The Old Chuck

url

Many people will recognize the melody of the song from Quentin Tarantino’s “Pulp Fiction” to which Uma Thurman and John Travolta dance to. The iconic dance and the music are inseparable now, but it is not only due to the genius of Tarantino. Behind it stands a man whose musical genius inspired generations of musicians and ordinary people.

Chuck Berry, maybe the last of great rock ‘n roll artists, passed away yesterday on March 18 at the age of 90 after having lived a life full of amazing achievements. However, now few remember and know that Chuck spent 3 years in reformatory,  after participating in a armed robbery in 1944. After being released a little has changed in his ordinary life, he was a factory worker, tried various other jobs to support his family until mid 1950s. It was exactly in 1955 that he started fallowing the musical path of blues and rock ‘n roll. His first hit was “Maybellene,” which after being released sold 1 million copies in the US only, and so made him one of the top musical artists of the time along with Elvis Presley. A song for which he is more remembered, “Roll Over Beethoven,” was released a year later in 1956 and immediately became a hit. After its release the song has been covered numerous times by different artists. Thus, slowly and gradually Chuck became as we now know him, a legend that crossed the road to the other side and carried with him the melancholic echoes of the blues era marked with wemmeless stage dances and performances.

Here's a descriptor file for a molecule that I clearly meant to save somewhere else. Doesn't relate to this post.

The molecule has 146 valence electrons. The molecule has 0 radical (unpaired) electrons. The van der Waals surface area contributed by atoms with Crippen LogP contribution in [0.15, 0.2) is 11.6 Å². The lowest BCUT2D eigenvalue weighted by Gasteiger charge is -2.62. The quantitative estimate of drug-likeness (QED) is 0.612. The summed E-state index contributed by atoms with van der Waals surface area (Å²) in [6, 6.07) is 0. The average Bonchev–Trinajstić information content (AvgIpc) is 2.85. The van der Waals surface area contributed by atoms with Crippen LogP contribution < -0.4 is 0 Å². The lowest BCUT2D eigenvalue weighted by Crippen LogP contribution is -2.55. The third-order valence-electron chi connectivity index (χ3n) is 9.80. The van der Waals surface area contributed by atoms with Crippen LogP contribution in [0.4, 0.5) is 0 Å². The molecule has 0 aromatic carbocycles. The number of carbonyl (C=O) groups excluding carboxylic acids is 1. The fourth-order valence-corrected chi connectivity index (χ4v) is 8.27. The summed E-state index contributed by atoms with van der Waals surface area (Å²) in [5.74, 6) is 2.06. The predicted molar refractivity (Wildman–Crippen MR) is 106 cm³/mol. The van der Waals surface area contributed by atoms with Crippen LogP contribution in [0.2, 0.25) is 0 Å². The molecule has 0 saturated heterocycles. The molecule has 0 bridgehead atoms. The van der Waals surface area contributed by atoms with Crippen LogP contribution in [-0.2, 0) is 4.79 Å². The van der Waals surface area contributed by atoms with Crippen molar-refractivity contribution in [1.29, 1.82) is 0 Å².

Chuck Berry was ranked as the fifth greatest artists of all time by Rolling Stone magazine in 2004. His song “Johnny B. Goode” became so iconic that it was covered by almost every artists of 1960s and 1970s.

Today, and from now on forever, it would be impossible to imagine “Pulp Fiction” without Berry’s “You Can Never Tell.” While the musical world silently weeps the loss of an unsurpassed musician we as observers are left alone with the legacy of the Old Chuck that will always make us dance, sing and at the same time feel sad for the death of their creator.

Daniel Tahmazyan

 

Advertisements

Leave a Reply

Fill in your details below or click an icon to log in:

WordPress.com Logo

You are commenting using your WordPress.com account. Log Out / Change )

Twitter picture

You are commenting using your Twitter account. Log Out / Change )

Facebook photo

You are commenting using your Facebook account. Log Out / Change )

Google+ photo

You are commenting using your Google+ account. Log Out / Change )

Connecting to %s